8. In the show cause notice dated 22.08.2019 for the period April, 2016 to March, 2017, the Department has invoked the extended period of limitation on the ground that the assessee did not disclose the correct information to the Department. According to the Department, the facts regarding non payment of duty by the appellant or in other words the amount retained of sales tax collected from the customer, came to the notice of the Department only through the audit of the records conducted by the Audit Officer. Thus, there was suppression of material facts with intent to evade payment of duty. Although, the issue on merits has been decided in favour of the appellant and therefore the issue of extended period of limitation does not require any decision thereon. I also find that the issue whether the subsidy amount was includible in the transaction value in terms of Section 4(3)(d) of the Central Excise Act was a matter of interpretation of law and therefore the allegation of suppression of fact are not applicable in the present case and consequently neither interest nor penalty is leviable. The allegation of mis-representation with reference to the inclusion of the subsidy amount under the instant scheme have been considered by the Tribunal in Select Poly Products Pvt. Ltd., (supra) and also in Honda Motorcycle and Scooters India Pvt. Ltd., (supra). The relevant paragraph is quoted below:-
“10. Finally coming to the issue of alleged mis-representation, we are of the opinion that it has already been observed that no amount of Government Exchequer as far as the VAT was concerned, was retained by the appellant. No question of evasion of duty at all arises. As already discussed above, once sales tax stands paid as per the Sales Tax Department, the Central Excise Department cannot contend and allege a short levy on the ground that some amount thereof has been remitted back to the appellants. Thus, there appears no alleged suppression of facts nor even the mis-representation. The entire above discussion rather clarifies the misunderstanding on part of the Department about the relevant provisions specially the definition of transaction value, under Rule 4(3)(d) CEA. The appellant cannot be held liable for the said wrong on part of the Department. The evidence about any positive act except the allegation of using the VAT Challans for discharging the VAT liability for subsequent period could not be produced on record. As discussed above, discharge of liability by way of VAT 37B Challans has already been held as legally sustainable methodology of discharging tax liability for subsequent period. It is held that, in the given circumstances, Department was not entitled to invoke the extended period of limitation. The demand could be confined only to the normal period of one year. As already held above, the demand as such is not sustainable”.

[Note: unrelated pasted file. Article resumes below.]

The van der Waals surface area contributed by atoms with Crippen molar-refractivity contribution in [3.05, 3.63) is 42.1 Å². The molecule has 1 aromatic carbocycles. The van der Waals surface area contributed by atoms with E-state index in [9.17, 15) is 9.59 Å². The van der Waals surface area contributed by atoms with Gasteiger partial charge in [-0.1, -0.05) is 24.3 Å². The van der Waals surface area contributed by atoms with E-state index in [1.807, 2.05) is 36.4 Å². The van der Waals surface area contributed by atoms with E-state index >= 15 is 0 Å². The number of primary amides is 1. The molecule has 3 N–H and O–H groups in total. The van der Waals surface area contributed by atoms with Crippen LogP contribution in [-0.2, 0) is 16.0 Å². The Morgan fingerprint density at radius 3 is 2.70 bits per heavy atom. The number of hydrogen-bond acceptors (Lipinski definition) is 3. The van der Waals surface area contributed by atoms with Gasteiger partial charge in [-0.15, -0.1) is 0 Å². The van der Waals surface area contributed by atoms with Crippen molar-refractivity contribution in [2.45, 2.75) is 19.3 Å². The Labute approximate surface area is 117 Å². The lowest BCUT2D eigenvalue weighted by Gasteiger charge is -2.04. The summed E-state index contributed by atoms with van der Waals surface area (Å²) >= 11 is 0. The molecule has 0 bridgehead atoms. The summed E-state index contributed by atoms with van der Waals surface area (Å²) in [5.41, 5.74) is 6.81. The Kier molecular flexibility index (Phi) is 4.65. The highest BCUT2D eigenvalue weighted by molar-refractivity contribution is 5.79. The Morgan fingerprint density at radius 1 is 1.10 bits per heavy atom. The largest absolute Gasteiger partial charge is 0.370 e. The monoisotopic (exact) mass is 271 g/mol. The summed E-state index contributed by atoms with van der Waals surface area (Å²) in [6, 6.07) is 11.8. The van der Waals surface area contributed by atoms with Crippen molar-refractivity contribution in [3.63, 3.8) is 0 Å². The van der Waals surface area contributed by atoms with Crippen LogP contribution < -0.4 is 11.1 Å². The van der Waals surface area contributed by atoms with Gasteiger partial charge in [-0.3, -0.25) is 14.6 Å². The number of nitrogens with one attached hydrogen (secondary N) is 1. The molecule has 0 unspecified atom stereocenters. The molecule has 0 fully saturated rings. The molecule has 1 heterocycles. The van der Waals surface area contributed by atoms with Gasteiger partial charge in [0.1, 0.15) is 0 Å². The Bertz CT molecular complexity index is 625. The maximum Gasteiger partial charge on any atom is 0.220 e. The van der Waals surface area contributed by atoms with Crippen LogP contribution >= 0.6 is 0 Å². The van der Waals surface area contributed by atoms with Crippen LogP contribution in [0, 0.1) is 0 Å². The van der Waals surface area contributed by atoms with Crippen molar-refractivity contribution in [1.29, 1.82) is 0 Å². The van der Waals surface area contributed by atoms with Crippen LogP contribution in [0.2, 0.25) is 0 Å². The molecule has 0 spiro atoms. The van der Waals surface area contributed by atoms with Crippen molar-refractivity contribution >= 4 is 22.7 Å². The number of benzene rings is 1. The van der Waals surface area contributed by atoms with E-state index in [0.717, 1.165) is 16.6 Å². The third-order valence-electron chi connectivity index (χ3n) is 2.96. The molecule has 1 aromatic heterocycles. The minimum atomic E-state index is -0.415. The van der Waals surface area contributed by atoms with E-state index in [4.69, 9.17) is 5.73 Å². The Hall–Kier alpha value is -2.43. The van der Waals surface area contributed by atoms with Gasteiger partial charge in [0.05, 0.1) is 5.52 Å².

9. In view of the decisions of the Tribunal, I am of the considered view that the impugned orders are unsustainable. I find from the observations of the Commissioner (Appeals) that though an appeal has been filed by the Department before the Hon’ble Supreme Court in the case of Shree Cement Ltd., (supra), however no stay of the impugned order has been passed. Consequently, the present appeals needs to be decided in the light of the decision in Shree Cement Ltd., (supra) and other decisions cited at the Bar. I accordingly set aside the impugned orders and allow the appeals with consequential benefit, if any.
10. In the result, both the appeals are allowed.
(Operative part of the order pronounced in open Court).